12–14%. This may be because Poulos and Davis
is evident from the figure that the parameters [lE1, l
method uses an approximate method i.e., Steinbren-
(E2/E1), l (E3/E3), H1/H, H2/H, q] do not affect the
ner’s approximation.
FOS significantly. Similar kind of observation has
The parameters (a and b) of the factor of safety
been made for the FOS in respect of vertical stresses
versus risk relation (23) are dependent upon the mean
at soil interfaces. However, as COV has been
and COV of the random variables, E1, E2 and E3 and
changed, the significant change in FOS versus
also upon the variables: H1/H, H2/H, q. Numerical
probability of failure relation has been observed.
experiments have been conducted to estimate the
From these results, it has been evident that while FOS
parameters (a and b) for the following ranges of
is sensitive enough to COV, other parameters [l (E1),
variation of the contributing variables:
l (E2/E1), l (E3/E2), H1/H, H2/H, q] do not affect the
Mean of Elastic modulus of upper soil layer, FOS significantly. Keeping this in view, an upper
lE1 = 30 - 120 MPa envelope, representing the upper bound on the FOS
Mean of modular ratio, l (E2/E1) = 0.5 - 2.0 has been fitted on to all these data (Fig. 3). Similar
Mean of modular ratio, l (E3/E2) = 0.25 - 2.0 trends have been observed at all assigned values of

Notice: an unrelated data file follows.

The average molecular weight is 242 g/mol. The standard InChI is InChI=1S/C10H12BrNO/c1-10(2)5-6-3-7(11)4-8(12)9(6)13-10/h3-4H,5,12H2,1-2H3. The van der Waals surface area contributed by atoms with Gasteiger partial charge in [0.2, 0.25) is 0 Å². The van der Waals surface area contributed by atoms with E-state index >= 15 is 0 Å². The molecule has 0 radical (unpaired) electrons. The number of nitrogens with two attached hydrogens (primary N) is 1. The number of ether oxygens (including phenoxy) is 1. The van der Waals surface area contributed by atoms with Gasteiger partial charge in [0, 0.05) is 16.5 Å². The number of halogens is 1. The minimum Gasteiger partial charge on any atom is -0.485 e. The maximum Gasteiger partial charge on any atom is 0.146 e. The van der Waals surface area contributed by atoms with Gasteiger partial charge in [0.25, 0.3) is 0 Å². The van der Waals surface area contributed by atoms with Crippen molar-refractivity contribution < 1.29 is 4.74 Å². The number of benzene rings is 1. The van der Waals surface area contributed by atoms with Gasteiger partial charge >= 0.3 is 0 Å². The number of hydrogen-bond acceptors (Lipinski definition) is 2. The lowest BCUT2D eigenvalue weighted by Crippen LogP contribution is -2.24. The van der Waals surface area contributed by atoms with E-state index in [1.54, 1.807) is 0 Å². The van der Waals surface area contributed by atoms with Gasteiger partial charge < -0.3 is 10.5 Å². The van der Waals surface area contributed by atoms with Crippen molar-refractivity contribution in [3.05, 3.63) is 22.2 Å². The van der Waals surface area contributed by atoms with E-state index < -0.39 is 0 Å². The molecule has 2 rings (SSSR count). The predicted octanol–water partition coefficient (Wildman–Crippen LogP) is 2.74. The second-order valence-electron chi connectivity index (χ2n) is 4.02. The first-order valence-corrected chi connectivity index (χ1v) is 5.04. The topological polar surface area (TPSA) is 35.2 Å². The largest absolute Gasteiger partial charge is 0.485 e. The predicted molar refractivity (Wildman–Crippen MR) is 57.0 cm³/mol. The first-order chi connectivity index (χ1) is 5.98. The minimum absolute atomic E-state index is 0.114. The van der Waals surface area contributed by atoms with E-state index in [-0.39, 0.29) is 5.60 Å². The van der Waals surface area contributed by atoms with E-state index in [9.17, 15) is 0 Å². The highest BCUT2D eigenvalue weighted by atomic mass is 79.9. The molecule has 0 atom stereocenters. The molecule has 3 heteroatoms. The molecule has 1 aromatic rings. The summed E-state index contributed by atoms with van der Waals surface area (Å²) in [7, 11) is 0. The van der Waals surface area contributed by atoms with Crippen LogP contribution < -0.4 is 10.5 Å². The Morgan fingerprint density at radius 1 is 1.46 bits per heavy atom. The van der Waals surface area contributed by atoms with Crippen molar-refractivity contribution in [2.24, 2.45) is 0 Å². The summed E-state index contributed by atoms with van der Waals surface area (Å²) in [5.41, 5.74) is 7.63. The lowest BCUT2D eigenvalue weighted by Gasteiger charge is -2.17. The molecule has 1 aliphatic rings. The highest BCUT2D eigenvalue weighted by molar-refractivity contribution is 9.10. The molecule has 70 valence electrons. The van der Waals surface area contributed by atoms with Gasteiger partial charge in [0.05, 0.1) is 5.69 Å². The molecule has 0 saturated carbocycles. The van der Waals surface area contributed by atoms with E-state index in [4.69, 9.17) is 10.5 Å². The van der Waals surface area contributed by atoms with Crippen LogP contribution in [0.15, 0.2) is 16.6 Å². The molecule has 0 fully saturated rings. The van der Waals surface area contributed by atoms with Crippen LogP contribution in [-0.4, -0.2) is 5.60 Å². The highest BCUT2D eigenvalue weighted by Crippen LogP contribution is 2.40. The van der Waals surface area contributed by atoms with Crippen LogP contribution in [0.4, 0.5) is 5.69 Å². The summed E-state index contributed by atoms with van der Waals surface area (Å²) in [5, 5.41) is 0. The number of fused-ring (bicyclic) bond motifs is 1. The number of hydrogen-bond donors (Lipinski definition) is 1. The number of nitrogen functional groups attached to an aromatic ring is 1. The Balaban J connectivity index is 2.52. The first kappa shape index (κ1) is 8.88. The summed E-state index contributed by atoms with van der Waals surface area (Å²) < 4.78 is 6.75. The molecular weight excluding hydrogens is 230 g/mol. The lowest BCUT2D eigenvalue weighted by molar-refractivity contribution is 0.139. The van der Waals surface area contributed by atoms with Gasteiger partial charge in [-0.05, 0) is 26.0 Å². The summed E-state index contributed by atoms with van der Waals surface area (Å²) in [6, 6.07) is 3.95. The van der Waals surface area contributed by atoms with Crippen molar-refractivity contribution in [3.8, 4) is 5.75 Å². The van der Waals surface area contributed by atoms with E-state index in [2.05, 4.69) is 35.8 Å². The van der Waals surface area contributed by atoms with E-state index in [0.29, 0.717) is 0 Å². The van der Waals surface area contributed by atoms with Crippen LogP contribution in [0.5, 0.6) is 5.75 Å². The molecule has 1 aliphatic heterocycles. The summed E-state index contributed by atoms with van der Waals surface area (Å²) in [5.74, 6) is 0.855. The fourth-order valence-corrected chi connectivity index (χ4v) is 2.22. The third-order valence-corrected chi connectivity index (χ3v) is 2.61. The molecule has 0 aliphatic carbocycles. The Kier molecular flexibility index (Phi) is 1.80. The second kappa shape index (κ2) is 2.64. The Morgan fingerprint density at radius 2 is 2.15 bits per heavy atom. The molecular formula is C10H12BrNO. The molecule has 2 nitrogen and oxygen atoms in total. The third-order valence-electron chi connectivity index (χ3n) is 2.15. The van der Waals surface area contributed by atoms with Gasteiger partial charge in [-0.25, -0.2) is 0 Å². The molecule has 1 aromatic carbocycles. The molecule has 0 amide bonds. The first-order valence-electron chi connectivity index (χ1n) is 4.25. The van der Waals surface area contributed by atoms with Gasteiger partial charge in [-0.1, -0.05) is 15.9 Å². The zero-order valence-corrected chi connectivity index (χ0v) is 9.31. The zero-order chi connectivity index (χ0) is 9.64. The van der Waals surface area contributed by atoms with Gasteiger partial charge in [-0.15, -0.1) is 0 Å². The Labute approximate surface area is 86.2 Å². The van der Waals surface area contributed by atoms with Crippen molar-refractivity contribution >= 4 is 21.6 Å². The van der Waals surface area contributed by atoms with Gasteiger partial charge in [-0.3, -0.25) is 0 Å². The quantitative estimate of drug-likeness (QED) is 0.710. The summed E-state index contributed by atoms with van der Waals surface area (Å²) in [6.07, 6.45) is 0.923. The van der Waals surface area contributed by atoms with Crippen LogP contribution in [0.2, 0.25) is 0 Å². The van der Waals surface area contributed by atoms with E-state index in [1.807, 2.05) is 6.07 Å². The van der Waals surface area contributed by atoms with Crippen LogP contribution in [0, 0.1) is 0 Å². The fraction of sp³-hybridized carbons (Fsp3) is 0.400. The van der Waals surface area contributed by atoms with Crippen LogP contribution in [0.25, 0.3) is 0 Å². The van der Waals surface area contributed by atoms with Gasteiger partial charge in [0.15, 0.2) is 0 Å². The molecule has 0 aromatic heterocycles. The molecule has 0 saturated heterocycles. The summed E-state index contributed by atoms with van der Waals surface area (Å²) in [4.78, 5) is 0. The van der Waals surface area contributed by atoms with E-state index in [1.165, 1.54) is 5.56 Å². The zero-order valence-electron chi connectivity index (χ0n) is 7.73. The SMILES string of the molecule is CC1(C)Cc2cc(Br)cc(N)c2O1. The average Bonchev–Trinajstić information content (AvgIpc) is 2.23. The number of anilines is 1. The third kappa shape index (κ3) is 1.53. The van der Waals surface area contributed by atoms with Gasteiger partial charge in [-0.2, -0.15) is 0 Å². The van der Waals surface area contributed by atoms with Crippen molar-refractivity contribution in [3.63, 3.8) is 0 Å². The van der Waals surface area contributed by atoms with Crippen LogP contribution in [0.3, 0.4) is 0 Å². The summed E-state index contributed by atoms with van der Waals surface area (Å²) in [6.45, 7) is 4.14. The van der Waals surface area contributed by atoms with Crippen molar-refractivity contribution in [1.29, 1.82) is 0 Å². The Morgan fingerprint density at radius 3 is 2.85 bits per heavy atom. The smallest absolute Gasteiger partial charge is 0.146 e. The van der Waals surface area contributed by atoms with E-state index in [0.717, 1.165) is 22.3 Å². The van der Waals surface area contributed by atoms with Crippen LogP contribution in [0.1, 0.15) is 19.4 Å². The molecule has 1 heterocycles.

COV of elastic moduli of soil layers (%) = 1 - 25 COV (varying from 1 to 25%) leading to similar
Relative thickness of top soil layer, H1/ action, i.e., fitting upper envelops. Since these
H = 0.05 - 0.3 envelops represent the variation of the upper bound

Fig. 3 Typical FOS

(settlement) versus
probability of failure

1106 Geotech Geol Eng (2011) 29:1099–1108

Fig. 4 Fitting parameter a (settlement) versus COV Fig. 7 Fitting parameter b (vertical stress at top interface)
versus COV

Fig. 5 Fitting parameter b (settlement) versus COV Fig. 8 Fitting parameter a (vertical stress at bottom interface)
versus COV

Fig. 6 Fitting parameter a (vertical stress at top interface) Fig. 9 Fitting parameter b (vertical stress at bottom interface)
versus COV versus COV

on FOS with the risk, (23) has been fitted on to them. ([0.9). The estimated parameters (a and b) at various
The fits have been generally found to be well charac- levels of the COV for the three state variables
terized with high enough correlation coefficients (settlement and vertical stresses at soil interfaces) have

Geotech Geol Eng (2011) 29:1099–1108 1107

been shown graphically in Figs. 4, 5, 6, 7, 8 and 9. Table 3 Factors of safety (vertical stress at bottom interface)
Recognizing quite pronounced linear trends, a and corresponding to coefficient of variation and associated risk
factor or probability of failure
b are expressed as linear functions of COV. This
leads to the following closed form expressions for the Risk level (%) Coefficient of variation (%)
factors of safety in terms of the risk (e) and the 5 10 15 20 25 30
coefficient of variation (COV) of the elastic moduli of
soil layers (Ei). 0.01 1.36 1.79 2.30 2.92 3.66 4.54
0.05 1.29 1.63 2.01 2.44 2.93 3.48
FOS ðsettlementÞ ¼ ½0:98 þ 0:033 ðCOVÞ 0.1 1.26 1.56 1.89 2.25 2.66 3.10